Open Access
Issue
Wuhan Univ. J. Nat. Sci.
Volume 27, Number 2, April 2022
Page(s) 125 - 127
DOI https://doi.org/10.1051/wujns/2022272125
Published online 20 May 2022

© Wuhan University 2022

Licence Creative CommonsThis is an Open Access article distributed under the terms of the Creative Commons Attribution License (https://creativecommons.org/licenses/by/4.0), which permits unrestricted use, distribution, and reproduction in any medium, provided the original work is properly cited.

0 Introduction

Steiner symmetrizations were invented by Steiner[1] to prove the isoperimetric inequality. For well over a century Steiner symmetrizations has played a fundamental role in answering questions about isoperimetry and related geometric inequalities[2]. Steiner symmetrizations appears explicitly in the titles of numerous papers (see Refs. [3,4]) and plays a key roles in recent work such as Ref. [5].

Let be an open bounded subset of R n For , we define the layering function :where r≥0 denotes by rB the closed Euclidean ball of radius r centered at the origin.

Evidently the function is monotonic and continuous on functions defined on . The layering function vanishes on functions whose support with empty interior and is strictly positive on functions whose support with non-empty interior. In this paper, we mainly prove the following theorems.

Theorem 1   Suppose that is a log-concave function, and let u be a unit vector. Then its Steiner symmetrizations satisfies(1)The equality holds in (1) if and only if .

Theorem 2   Suppose that is a log-concave function. Then its symmetric decreasing rearrangement satisfies(2)The equality holds in (2) if and only if .

In Ref. [6], Klain proved geometric inequality which is corresponding with Theorem 1. If S(K) denotes the surface area of a compact convex set K having non-empty interior, then , with equality if only and if K and SuK are translations. Theorem 1 is an extension of the geometric inequality by Ref. [6]. The layering function is more appropriate for our purposes, because the equality case in Theorem 1 is more stringent.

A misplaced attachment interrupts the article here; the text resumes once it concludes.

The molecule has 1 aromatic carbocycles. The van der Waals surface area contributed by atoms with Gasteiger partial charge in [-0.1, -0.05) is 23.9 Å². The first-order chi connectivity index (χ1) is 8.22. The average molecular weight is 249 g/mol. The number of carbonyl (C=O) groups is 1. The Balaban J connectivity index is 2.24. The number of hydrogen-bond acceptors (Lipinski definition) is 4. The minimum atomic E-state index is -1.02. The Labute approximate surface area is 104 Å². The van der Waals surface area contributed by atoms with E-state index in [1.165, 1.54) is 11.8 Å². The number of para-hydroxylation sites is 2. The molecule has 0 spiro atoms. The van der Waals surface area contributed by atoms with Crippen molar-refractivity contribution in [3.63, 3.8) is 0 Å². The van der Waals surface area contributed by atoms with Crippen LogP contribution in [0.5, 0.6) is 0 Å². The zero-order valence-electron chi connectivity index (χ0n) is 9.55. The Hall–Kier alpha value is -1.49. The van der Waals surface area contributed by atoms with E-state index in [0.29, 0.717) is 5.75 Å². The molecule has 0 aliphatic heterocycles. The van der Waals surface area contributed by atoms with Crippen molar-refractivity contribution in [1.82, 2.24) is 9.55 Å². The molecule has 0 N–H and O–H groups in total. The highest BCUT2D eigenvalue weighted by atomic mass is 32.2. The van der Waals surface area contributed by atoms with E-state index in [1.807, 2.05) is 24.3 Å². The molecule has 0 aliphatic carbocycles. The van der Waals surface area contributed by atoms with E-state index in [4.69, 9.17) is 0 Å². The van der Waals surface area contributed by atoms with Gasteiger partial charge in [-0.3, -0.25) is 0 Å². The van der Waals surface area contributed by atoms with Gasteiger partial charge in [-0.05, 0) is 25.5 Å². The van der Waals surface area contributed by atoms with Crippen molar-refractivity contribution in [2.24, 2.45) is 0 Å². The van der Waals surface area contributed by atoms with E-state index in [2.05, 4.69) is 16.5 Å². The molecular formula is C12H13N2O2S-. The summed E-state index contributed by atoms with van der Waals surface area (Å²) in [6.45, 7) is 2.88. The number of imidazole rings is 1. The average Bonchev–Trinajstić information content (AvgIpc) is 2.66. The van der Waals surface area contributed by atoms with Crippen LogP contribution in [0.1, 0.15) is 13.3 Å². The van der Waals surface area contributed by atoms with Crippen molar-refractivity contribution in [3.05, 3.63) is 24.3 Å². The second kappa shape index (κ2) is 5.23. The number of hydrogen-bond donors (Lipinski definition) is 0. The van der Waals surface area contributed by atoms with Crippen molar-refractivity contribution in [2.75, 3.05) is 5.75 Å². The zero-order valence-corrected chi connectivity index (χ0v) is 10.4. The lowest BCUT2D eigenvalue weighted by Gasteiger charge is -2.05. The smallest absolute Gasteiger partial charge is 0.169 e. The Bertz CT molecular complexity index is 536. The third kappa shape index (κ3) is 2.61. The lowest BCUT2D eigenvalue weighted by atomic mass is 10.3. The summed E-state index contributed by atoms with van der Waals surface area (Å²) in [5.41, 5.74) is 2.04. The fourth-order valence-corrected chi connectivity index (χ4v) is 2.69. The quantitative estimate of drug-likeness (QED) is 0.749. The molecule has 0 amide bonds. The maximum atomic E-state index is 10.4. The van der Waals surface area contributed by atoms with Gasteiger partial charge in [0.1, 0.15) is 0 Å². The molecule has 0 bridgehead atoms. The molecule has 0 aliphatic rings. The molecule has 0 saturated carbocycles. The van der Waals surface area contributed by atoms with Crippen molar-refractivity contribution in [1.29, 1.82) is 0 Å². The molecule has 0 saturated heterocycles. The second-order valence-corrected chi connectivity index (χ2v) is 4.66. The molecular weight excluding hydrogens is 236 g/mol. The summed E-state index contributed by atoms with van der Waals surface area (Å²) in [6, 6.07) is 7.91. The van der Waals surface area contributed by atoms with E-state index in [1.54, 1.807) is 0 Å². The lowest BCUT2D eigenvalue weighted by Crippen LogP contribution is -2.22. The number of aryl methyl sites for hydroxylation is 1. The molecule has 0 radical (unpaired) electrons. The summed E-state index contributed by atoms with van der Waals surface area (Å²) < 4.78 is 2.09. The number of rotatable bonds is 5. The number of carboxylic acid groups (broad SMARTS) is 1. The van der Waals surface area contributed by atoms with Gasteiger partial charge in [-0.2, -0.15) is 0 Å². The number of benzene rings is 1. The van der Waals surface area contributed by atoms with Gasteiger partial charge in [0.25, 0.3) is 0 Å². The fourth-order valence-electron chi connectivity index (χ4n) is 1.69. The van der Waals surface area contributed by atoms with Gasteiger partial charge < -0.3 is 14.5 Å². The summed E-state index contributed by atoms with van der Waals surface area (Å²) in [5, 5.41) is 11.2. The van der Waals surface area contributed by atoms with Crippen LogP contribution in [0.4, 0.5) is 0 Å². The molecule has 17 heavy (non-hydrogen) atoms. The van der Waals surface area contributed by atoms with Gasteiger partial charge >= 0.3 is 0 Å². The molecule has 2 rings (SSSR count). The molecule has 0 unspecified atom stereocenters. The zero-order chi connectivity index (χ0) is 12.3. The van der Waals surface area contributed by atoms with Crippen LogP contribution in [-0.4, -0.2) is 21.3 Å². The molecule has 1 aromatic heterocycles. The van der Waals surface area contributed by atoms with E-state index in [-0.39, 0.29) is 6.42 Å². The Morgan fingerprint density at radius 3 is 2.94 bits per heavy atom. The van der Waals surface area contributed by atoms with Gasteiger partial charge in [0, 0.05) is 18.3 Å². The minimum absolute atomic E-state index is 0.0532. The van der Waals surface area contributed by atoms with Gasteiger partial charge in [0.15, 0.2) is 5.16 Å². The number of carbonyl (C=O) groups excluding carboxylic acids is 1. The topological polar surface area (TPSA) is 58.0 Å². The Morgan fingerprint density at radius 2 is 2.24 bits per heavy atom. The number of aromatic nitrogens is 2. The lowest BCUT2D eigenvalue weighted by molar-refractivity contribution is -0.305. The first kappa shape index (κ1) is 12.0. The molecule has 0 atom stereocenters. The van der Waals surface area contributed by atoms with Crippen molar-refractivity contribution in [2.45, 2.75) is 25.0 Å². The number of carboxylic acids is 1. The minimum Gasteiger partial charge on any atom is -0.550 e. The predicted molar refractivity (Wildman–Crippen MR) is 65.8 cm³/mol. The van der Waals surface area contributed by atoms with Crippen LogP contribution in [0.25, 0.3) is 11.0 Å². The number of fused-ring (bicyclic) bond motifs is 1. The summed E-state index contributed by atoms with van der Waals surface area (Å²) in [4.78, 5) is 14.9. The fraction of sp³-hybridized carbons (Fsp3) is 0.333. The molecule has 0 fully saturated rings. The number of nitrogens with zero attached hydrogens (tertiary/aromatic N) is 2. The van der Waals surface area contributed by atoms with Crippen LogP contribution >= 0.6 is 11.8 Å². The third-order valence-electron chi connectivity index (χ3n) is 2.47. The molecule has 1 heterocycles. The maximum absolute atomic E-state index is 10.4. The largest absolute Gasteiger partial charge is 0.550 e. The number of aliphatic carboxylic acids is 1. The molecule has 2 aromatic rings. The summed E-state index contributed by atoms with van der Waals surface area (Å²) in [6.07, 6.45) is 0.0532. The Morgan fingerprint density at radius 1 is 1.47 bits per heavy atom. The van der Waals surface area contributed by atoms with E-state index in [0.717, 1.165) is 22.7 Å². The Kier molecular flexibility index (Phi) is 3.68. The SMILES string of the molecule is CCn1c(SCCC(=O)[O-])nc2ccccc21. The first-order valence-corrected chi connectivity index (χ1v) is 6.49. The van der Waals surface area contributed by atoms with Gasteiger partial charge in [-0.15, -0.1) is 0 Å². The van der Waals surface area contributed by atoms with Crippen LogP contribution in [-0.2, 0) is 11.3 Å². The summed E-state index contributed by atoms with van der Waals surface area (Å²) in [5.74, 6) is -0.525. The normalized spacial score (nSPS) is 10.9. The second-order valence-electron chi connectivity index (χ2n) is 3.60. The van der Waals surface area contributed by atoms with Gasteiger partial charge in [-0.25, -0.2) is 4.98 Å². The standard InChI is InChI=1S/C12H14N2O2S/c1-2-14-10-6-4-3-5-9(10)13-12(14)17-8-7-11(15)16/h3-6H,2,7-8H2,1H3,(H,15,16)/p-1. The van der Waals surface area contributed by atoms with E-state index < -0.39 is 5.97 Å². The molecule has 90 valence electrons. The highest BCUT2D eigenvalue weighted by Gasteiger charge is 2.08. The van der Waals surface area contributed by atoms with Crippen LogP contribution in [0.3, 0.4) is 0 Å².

1 Preliminaries

Denote n-dimensional Euclidean space by R n and let Kn denote the set of all compact convex sets in R n . Let be the domain of log-concave function f, and let sub f denote the subgraph of f. Let denote the subgraph of f. For , let denote the n-dimensional volume of K, and let u be a unit vector. Viewing K as a family of line segments parallel to u , slide these segments along u so that each is symmetrically balanced around the hyperplane , where denotes the complementary space of u . By Cavalieri’s principle, the volume of K is unchanged by this rearrangement. The new set, called the Steiner symmetrizations of K in the direction of u , will be denoted by . It is not difficult to show that is also convex, and that whenever . A little more work verifies the following intuitive assertion: if you iterate Steiner symmetrizations of K through a suitable sequence of unit directions, the successive Steiner symmetrals of K will approach a Euclidean ball in the Hausdorff topology on compact (convex) subsets of R n . A detailed proof of this assertion can be found in Refs. [7, 8], for example.

In this section we present some specific elementary properties of Steiner symmetrizations, together with known facts to be used in the proof. Standard references for fundamental properties of Steiner symmetrizations are the Ref. [9]. See also Ref. [10] for general background on classical convexity theory.

A non-negative function is called a log-concave when the logarithm of the function is concave. Denote log-concave functionwhere is convex, and . It is clear that